NEW ORLEANS – The centre of Tropical Storm Isaac’s projected path took it directly toward New Orleans for a projected landfall as early as Tuesday night, nearly seven years to the day after Hurricane Katrina devastated the city.
Forecasters on Monday said Isaac will intensify into a Category 1 hurricane later Monday or Tuesday — far less powerful than Katrina in 2005. Still, residents shuddered and President Barack Obama declared a state of emergency in Louisiana, making federal funding available for emergency activities related to the storm.
Isaac, which left 24 dead in Haiti and the Dominican Republic over the weekend, has shifted course from Tampa, where the Republican National Convention pushed back its start to Tuesday in case the storm passed closer to the gulfside city.
Hurricane warnings extended across some 330 miles (530 kilometres) Monday, from Louisiana to western Florida. The National Hurricane Center said Isaac was expected to have top winds of around 95 mph (153 kph) when it hits land. Katrina’s winds reached a high of more than 157 mph (252 kph) when it hit on Aug. 29, 2005.
The size of the warning area and the storm’s wide bands of rain and wind prompted emergency declarations in Mississippi, Florida and Alabama as well. Evacuations were ordered for some low-lying areas, and hurricane-tested residents were boarding up homes and stocking up on food and water.
Federal Emergency Management Agency officials said the updated flood defences around New Orleans are equipped to handle storms stronger than Isaac. Levee failures led to the catastrophic flooding in the area after Katrina, which killed 1,800.
In New Orleans, officials had no plans to order evacuations and instead told residents to hunker down and make do with the supplies they had.
“It’s going to be all right,” said New Orleans Mayor Mitch Landrieu.
As of 8 p.m. EDT (2000 GMT) on Monday, Isaac remained a tropical storm with winds of 70 mph (110 kph). Its centre was about 230 miles (370 kilometres) southeast of the mouth of the Mississippi River, and it was moving northwest at 10 mph (17 kph).
A tropical system becomes a Category 1 hurricane once winds reach 74 mph (119 kph). The storm’s centre was located about 255 miles (415 kilometres) southeast of the mouth of the Mississippi River and was moving northwest at 12 mph (19kph). Storm surge was considered a major threat.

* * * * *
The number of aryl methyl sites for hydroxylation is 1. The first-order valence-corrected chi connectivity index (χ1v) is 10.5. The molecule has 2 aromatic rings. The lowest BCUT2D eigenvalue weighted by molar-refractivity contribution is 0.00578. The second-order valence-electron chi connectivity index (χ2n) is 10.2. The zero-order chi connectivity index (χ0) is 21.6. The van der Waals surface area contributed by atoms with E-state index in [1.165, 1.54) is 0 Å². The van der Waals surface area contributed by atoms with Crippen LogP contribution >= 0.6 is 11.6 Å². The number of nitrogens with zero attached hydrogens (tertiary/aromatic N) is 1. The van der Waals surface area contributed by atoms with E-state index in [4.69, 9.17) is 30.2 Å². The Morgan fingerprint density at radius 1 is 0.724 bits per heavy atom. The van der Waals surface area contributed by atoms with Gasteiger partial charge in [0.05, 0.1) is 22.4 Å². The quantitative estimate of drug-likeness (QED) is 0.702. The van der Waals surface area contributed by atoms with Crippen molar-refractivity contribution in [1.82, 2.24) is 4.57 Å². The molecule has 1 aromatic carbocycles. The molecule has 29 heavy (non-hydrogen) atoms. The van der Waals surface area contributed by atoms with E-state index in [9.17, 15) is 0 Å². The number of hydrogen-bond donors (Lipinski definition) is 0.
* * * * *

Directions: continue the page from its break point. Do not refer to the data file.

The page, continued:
Not everyone was waiting to see what happened. Shawanda Harris lost everything she owned when her New Orleans apartment was flooded during Katrina. On Monday, her neighbourhood was packing up and leaving. She planned to caravan out of the city with relatives.
“People ain’t taking chances now,” she said.
She said Isaac was coming — just as Katrina did — at the end of the month, when many people are low on money.
“They got rent to pay. They got bills. Payday isn’t until the end of the month, Friday,” she said. “Right now, half our family got money. Some of our family got nothing. That’s why we’re leaving together.”
FEMA Administrator Craig Fugate, in a conference call with reporters earlier in the day, said people shouldn’t focus just on New Orleans. “This is not a New Orleans storm. This is a Gulf Coast storm. Some of the heaviest impact may be in Alabama and Mississippi,” he said.
If the storm hits during high tide, it could push floodwaters as deep as 12 feet (four meters) on shore in Louisiana, Mississippi and Alabama and up to six feet (1.8 metres) in the Florida Panhandle.
The U.S. government said 78 per cent of the oil production in the Gulf of Mexico had been halted in preparation for Isaac. The Bureau of Safety and Environmental Enforcement said about 1 million barrels per day of oil production had been stopped as companies evacuated 346 offshore oil and gas production platforms.
That’s 17 per cent of daily U.S. oil production and 6 per cent of consumption. The agency said about 3 per cent of daily U.S. natural gas production and consumption had also been affected. Production was expected to quickly resume after the storm passes.
Even though the storm was moving well west of Tampa, tropical storm-force winds and heavy rains were possible because of Isaac’s large size, forecasters said. Republicans briefly gaveled their convention to order Monday afternoon and then recessed until Tuesday.
Before reaching Florida, Isaac was blamed for 19 deaths in Haiti and five more in the Dominican Republic, and it downed trees and power lines in Cuba.
Associated Press writers Tony Winton in Key West, Florida; Melissa Nelson in Pensacola, Florida.; Mike Schneider in Tampa, Florida.; Cain Burdeau and Stacey Plaisance in New Orleans; and Tim Reynolds, Curt Anderson and Suzette Laboy in Miami contributed to this report.